We are having a very good Fall market here in New Canaan, not just in comparison to 2016. This chart makes it apparent that 2014 and 2015 were exceptional years and that 13 sales is more typical.
This chart of cumulative house and condo sales over the last ten years is a more sobering view. 216 single family house sales and 43 condo sales is fairly typical and last year was particularly poor here.
279 Active House listings is too many. This number has doubled from 145 back in 2000 and about 220 in 2013. The number of people in New Canaan has remained unchanged in the last 20 years so why has the number of active listings doubled? A good deal of this has to do with the financial and tax situation in Connecticut. There are many more opportunistic sellers than there were 10 years ago.
The number that jumps out on this chart is the number of closings under $1 million, up 147% year over year. There is always a buyer for a relatively inexpensive home in this market, given the high quality schools and low taxes. So why did that number jump this year? One factor could be the relatively low number of inexpensive rentals on the market. When faced with limited options to rent many people opted to purchase instead. A second factor is the increase in inventory. Given the record levels of inventory, and the relative stability of prices and low interest rates, buyers did respond.
There is still 6 years of inventory above $5 million. This has to come back into balance. The number of active listings under $1 million is only 41 which makes it unlikely that we can sustain the current level of sales of 52. In the $1-2 million category we have about 1 year of inventory and that is a balanced market.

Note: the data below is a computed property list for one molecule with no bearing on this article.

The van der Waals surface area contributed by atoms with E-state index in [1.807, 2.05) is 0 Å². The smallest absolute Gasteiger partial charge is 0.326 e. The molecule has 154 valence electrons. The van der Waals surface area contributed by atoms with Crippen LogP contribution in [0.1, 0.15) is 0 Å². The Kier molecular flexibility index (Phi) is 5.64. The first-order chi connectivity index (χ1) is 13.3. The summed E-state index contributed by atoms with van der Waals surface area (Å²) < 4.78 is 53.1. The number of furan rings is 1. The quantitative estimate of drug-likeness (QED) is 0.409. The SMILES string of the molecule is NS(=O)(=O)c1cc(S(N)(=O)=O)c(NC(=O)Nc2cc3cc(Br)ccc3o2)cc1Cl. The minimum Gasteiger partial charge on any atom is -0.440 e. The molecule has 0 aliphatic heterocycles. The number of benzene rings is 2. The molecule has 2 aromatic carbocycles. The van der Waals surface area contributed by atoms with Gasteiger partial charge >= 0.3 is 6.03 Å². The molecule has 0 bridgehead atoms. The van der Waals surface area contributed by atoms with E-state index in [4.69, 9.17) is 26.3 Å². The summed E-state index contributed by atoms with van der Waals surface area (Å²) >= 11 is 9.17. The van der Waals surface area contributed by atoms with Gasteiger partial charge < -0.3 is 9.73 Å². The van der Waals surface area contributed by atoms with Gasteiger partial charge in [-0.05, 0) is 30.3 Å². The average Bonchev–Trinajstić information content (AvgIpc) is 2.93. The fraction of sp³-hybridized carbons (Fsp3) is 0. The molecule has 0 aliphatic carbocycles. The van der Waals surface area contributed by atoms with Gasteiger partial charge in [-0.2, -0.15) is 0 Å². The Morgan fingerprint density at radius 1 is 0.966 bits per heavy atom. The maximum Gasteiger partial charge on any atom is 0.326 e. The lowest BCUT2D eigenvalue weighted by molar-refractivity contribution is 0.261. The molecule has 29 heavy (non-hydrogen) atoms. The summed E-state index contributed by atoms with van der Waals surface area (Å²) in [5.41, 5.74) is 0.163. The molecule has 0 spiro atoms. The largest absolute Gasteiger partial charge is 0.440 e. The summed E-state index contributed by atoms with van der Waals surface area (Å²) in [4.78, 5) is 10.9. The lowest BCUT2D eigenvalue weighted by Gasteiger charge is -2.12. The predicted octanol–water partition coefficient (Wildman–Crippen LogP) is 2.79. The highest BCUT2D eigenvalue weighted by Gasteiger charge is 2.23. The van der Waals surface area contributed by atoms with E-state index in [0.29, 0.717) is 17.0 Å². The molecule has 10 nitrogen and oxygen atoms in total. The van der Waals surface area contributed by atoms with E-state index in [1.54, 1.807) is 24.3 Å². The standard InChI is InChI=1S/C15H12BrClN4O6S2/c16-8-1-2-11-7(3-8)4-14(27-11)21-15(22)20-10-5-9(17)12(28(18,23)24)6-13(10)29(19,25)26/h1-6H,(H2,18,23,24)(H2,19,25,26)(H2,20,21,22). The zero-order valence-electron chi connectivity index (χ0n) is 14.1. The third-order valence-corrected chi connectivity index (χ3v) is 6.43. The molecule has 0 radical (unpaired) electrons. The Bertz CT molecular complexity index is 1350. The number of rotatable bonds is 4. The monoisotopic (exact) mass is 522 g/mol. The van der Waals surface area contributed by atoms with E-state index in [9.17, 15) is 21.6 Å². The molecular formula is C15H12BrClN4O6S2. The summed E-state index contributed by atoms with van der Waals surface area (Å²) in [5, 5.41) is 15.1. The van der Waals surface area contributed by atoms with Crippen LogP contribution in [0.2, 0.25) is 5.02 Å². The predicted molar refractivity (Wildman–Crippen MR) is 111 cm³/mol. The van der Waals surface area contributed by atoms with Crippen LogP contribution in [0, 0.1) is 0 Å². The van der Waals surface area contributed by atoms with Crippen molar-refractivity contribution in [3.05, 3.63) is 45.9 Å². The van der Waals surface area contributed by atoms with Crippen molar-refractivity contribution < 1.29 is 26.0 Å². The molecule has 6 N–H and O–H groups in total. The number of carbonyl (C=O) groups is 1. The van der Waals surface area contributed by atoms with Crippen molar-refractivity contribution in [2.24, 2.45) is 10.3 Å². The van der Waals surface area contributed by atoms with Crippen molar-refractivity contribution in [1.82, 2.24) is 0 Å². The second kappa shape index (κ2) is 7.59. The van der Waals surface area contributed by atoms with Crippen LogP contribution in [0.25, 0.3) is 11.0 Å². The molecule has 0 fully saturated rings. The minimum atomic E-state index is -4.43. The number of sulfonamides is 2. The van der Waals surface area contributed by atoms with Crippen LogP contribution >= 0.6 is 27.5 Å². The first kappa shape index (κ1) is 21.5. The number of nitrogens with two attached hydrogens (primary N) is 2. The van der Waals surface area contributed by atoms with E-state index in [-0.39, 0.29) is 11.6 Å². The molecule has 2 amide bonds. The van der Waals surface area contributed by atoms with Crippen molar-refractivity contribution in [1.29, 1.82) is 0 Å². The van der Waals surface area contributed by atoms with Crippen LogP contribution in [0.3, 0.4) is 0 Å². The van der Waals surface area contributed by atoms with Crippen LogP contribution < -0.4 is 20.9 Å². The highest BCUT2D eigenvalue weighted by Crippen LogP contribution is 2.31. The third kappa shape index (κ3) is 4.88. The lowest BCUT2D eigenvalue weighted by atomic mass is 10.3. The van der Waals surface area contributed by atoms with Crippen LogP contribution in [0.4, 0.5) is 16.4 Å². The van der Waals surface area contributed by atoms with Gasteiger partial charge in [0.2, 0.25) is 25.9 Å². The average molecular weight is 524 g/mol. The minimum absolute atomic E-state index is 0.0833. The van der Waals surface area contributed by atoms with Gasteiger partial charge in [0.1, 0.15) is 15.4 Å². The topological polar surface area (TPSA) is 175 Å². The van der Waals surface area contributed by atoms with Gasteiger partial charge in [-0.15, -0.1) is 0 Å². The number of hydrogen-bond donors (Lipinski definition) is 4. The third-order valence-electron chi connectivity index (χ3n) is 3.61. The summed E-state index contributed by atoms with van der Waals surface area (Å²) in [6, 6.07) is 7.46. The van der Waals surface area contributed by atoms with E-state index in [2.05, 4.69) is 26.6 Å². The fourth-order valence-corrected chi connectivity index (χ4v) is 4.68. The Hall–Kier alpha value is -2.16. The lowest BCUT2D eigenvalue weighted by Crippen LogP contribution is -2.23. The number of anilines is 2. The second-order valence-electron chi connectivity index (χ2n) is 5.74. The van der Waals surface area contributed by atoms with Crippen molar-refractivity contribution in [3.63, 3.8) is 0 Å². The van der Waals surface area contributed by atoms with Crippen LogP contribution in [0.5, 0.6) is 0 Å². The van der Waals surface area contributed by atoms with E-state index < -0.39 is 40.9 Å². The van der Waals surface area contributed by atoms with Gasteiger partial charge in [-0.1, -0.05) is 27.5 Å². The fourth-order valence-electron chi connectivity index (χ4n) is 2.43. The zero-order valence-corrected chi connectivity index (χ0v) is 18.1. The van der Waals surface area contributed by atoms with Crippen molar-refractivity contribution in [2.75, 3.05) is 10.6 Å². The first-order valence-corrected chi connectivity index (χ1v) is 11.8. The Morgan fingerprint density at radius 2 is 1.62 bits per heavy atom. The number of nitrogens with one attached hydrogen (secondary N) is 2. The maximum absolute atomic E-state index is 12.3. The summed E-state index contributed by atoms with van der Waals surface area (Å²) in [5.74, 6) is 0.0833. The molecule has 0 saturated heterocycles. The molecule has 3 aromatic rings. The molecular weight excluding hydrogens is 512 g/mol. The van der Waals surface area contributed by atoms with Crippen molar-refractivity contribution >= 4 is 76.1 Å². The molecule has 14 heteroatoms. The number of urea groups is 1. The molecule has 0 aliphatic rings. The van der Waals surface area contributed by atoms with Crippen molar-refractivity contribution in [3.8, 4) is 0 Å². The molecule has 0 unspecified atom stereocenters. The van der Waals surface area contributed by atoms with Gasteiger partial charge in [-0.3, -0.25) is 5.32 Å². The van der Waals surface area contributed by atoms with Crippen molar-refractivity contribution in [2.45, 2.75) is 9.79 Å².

Ah, condominiums. The condo market follows the housing market. When houses are selling then it produces buyers for our condo market. As we can see in the chart above there are sales at all levels in the condo market, and the current level of about 4 condo sales per month is consistent with condo performance over the last ten years. We expect that the increased volume in the housing market will result in higher median prices in the condo market.
What’s wrong with Greenwich? Nothing. A 5% drop in volume is statistically insignificant because they had a relatively strong year last year. Prices are now $300,000 higher than New Canaan and Darien and this could account for the drop in volume. As I recall the prices were much tighter between the three towns a year ago. What is significant are the large increases in volume in 4 markets and small increases in volume in another 5 markets.
Inventory keeps climbing. While it is true that we’re having a brief respite after hitting new records again in 2016, inventory levels are still much too high and reflect a whole generation of opportunistic sellers. Rather than settle into a home for 20 years people are much more willing to regard their primary home as an investment (and take a profit when it is presented).
This chart shows the seasonality of the number of listings is still a factor, with the peak number of listings in June before all of the pending Spring transactions have cleared.
The volatility in the November December months comes from houses coming off of inventory for the Christmas holidays.
The absorption rate dives between November and January as people take a break from the market and pull their houses off with the expectation of re-listing in February or March. By May everything is back on the market and the number of sales outpaces the addition of new listings.
Ninety five percent is typical for the ratio between listing prices and selling prices. We have found that buyers will not typically make credible opening offers below 90% of asking price and prices tend to settle at the mid-point of the bid and the ask, 95% What is far more instructive is the ratio to original list price which is consistently below 90% for the first time in recent memory.